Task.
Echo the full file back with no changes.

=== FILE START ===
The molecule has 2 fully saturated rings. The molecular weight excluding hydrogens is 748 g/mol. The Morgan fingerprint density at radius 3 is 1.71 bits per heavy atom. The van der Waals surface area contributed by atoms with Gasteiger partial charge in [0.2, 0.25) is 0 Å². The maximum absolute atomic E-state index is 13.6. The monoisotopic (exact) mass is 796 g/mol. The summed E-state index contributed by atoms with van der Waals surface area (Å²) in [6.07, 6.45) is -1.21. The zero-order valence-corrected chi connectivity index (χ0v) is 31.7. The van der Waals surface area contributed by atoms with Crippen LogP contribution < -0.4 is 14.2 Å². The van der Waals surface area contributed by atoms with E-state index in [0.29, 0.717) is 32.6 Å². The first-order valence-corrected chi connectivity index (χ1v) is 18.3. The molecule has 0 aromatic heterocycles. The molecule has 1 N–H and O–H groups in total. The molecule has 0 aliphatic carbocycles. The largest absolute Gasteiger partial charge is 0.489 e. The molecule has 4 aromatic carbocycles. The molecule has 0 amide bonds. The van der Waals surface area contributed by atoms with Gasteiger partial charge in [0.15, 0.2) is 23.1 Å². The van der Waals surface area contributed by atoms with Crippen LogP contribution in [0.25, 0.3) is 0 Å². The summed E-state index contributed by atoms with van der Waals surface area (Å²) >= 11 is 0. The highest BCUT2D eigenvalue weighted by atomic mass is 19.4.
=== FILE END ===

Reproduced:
The molecule has 2 fully saturated rings. The molecular weight excluding hydrogens is 748 g/mol. The Morgan fingerprint density at radius 3 is 1.71 bits per heavy atom. The van der Waals surface area contributed by atoms with Gasteiger partial charge in [0.2, 0.25) is 0 Å². The maximum absolute atomic E-state index is 13.6. The monoisotopic (exact) mass is 796 g/mol. The summed E-state index contributed by atoms with van der Waals surface area (Å²) in [6.07, 6.45) is -1.21. The zero-order valence-corrected chi connectivity index (χ0v) is 31.7. The van der Waals surface area contributed by atoms with Crippen LogP contribution < -0.4 is 14.2 Å². The van der Waals surface area contributed by atoms with E-state index in [0.29, 0.717) is 32.6 Å². The first-order valence-corrected chi connectivity index (χ1v) is 18.3. The molecule has 0 aromatic heterocycles. The molecule has 1 N–H and O–H groups in total. The molecule has 0 aliphatic carbocycles. The largest absolute Gasteiger partial charge is 0.489 e. The molecule has 4 aromatic carbocycles. The molecule has 0 amide bonds. The van der Waals surface area contributed by atoms with Gasteiger partial charge in [0.15, 0.2) is 23.1 Å². The van der Waals surface area contributed by atoms with Crippen LogP contribution in [0.25, 0.3) is 0 Å². The summed E-state index contributed by atoms with van der Waals surface area (Å²) >= 11 is 0. The highest BCUT2D eigenvalue weighted by atomic mass is 19.4.